United Church of Christ Celebrates Inclusion in Action
By Michael McAllister
A marker near the southwest corner of the churchyard of Grinnell’s United Church of Christ at Fourth Avenue and Broad Street designates the site of Grinnell’s first church.
Seven steps to the south and 163 years later, a new sign continues the church’s tradition with a vibrant invitation to all.
As befits a sign of welcome, the addition to UCC’s churchyard is the work of many minds and many hands.
Several of the participants are pictured above: Back row, from left, Rev. Cameron Barr, Pastor; Karen Edwards, Teacher; Dr. Henry Rietz, Teacher; Second row, Laura Hovenga, Liam Leasure, Kai Zimsen-Camp, Barrett Edwards; First row, Mary Hovenga, Anjali Jones, and Jacob Fogle.
Additional contributors who could not be present for the picture are Tanner Alger, Chloe Alger, Emerson Daniolos-Kington; Kieran Jones, and Sam Ulrickson.
Sunday school teacher Karen Edwards suggested the sign after she viewed a similar project online.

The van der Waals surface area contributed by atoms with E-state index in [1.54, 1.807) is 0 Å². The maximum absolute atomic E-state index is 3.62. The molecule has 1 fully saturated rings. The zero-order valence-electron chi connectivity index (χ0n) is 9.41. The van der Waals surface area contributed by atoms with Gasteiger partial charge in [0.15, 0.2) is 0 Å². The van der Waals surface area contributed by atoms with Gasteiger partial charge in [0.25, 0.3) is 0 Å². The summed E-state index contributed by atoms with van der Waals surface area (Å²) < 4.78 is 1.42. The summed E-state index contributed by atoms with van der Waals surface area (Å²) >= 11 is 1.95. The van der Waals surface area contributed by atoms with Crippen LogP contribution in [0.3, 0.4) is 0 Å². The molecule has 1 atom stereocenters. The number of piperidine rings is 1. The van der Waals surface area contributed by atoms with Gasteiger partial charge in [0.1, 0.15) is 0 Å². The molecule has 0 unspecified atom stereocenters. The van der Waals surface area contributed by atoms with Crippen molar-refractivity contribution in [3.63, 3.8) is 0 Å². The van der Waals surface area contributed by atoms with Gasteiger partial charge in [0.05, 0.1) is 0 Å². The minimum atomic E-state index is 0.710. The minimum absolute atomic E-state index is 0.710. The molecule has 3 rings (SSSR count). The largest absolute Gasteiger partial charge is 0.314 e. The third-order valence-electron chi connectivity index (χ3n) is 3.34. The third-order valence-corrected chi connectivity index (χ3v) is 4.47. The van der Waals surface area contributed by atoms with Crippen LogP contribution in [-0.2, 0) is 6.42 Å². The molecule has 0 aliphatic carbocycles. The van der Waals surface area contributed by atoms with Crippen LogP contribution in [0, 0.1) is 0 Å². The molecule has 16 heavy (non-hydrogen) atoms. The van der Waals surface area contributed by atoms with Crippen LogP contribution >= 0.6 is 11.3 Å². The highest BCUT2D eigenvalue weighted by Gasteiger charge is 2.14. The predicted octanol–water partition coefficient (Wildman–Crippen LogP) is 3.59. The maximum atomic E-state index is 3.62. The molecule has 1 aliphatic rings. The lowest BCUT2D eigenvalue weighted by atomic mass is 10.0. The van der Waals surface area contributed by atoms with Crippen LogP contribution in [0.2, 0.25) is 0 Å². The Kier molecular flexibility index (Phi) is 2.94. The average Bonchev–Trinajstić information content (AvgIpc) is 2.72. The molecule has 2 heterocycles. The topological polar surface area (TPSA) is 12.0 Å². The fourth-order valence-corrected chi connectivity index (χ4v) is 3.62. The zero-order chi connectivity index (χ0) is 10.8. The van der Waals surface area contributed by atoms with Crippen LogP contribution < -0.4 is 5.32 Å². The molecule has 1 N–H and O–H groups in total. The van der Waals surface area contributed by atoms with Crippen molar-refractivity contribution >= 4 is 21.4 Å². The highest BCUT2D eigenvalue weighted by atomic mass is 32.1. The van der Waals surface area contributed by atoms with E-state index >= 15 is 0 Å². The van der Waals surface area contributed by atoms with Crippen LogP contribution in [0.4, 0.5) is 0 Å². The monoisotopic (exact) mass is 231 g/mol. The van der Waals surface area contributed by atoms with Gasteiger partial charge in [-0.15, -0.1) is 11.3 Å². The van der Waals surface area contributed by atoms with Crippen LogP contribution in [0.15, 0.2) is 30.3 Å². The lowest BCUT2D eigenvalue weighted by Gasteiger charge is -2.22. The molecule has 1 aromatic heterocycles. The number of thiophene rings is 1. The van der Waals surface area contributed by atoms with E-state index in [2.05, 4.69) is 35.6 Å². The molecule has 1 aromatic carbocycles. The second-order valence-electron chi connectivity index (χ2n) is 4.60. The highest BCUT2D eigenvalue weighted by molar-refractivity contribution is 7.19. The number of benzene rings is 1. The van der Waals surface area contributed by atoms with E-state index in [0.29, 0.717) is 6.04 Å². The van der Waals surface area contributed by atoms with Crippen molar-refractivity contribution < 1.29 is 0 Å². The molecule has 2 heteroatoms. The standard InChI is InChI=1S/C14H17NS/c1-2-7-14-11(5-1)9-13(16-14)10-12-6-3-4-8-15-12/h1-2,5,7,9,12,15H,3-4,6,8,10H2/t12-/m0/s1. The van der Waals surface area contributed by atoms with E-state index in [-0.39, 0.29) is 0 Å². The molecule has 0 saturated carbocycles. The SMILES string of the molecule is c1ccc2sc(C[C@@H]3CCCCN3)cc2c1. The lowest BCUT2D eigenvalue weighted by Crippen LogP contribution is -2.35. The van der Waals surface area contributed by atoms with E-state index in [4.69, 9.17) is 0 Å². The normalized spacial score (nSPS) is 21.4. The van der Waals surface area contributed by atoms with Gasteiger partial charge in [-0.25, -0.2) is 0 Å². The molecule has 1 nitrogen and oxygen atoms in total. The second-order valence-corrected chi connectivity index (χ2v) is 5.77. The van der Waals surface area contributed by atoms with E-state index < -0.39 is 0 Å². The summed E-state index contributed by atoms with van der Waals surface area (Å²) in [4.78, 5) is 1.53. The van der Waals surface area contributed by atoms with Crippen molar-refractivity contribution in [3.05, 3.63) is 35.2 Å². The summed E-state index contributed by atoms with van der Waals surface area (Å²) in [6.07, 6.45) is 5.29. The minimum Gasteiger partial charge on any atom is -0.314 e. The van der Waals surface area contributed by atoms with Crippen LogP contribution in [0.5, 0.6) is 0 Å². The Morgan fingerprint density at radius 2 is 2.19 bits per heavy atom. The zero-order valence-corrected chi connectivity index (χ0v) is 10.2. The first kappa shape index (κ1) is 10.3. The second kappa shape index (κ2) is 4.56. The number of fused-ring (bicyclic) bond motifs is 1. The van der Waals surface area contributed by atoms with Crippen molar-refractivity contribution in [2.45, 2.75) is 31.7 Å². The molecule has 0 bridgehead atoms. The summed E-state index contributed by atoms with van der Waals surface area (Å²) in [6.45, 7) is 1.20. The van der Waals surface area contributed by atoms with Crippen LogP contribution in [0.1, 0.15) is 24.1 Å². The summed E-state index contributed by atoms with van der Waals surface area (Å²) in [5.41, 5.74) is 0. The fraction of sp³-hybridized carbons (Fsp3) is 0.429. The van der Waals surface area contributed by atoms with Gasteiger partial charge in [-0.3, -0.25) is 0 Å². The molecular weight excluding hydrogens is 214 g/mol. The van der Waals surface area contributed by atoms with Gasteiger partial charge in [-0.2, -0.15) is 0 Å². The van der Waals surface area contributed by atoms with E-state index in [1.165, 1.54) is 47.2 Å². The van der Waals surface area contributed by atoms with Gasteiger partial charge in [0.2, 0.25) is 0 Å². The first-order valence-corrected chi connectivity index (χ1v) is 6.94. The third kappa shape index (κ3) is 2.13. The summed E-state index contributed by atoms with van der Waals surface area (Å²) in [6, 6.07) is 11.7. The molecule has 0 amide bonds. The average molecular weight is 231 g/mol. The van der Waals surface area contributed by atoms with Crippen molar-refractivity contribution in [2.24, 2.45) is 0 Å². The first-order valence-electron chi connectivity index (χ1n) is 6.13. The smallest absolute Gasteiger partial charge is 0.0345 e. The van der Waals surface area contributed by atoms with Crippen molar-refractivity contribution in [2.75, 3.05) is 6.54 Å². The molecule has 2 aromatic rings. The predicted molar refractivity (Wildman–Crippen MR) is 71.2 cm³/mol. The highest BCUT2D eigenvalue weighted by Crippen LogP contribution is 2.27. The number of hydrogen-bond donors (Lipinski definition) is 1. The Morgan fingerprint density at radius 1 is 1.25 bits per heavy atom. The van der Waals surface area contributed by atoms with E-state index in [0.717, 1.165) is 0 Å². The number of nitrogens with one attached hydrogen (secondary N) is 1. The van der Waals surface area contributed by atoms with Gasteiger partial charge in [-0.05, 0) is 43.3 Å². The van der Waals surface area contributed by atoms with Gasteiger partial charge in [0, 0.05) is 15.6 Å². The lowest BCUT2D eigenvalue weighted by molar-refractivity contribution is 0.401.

Edwards is Associate Dean and Director of International Student Affairs at Grinnell College. Her co-teacher, Dr. Henry Rietz, is Professor of Religious Studies at the college.
With the teachers’ suggestions and with Bible stories as prompts, the students brainstormed a number of classifications that they thought ought to be represented on the sign. Once the list was drafted, some merging took place, and vocabulary was chosen purposely to be broad.
The sign has generated “several notes of Thanksgiving,” stated Pastor Barr, and several positive phone calls to the church.
The word “welcome” operates on two levels, the Reverend Barr continued. It is the church’s welcome, but it is also Christianity’s welcome.
Yet the generosity of welcome has raised some questions—all part of the teaching and learning process. For example, Karen Edwards cited “How do we live this out?” as a question she felt compelled to consider. Welcoming all people means welcoming all languages, she noted, yet the church cannot provide services in all languages. There are sometimes practical limitations to welcomes.
The sign project has helped illustrate “Not just the idea of saying ‘Welcome’ but exactly what that means in a real Sunday-morning context,” Edwards concluded.
Downtown Grinnell, and particularly the area around 4th and Broad, will soon be host to a surge of activity as the Farmers Market opens, as Hotel Grinnell debuts, and as the Central Park project comes to completion. The UCC sign will help make everyone feel a little more at home.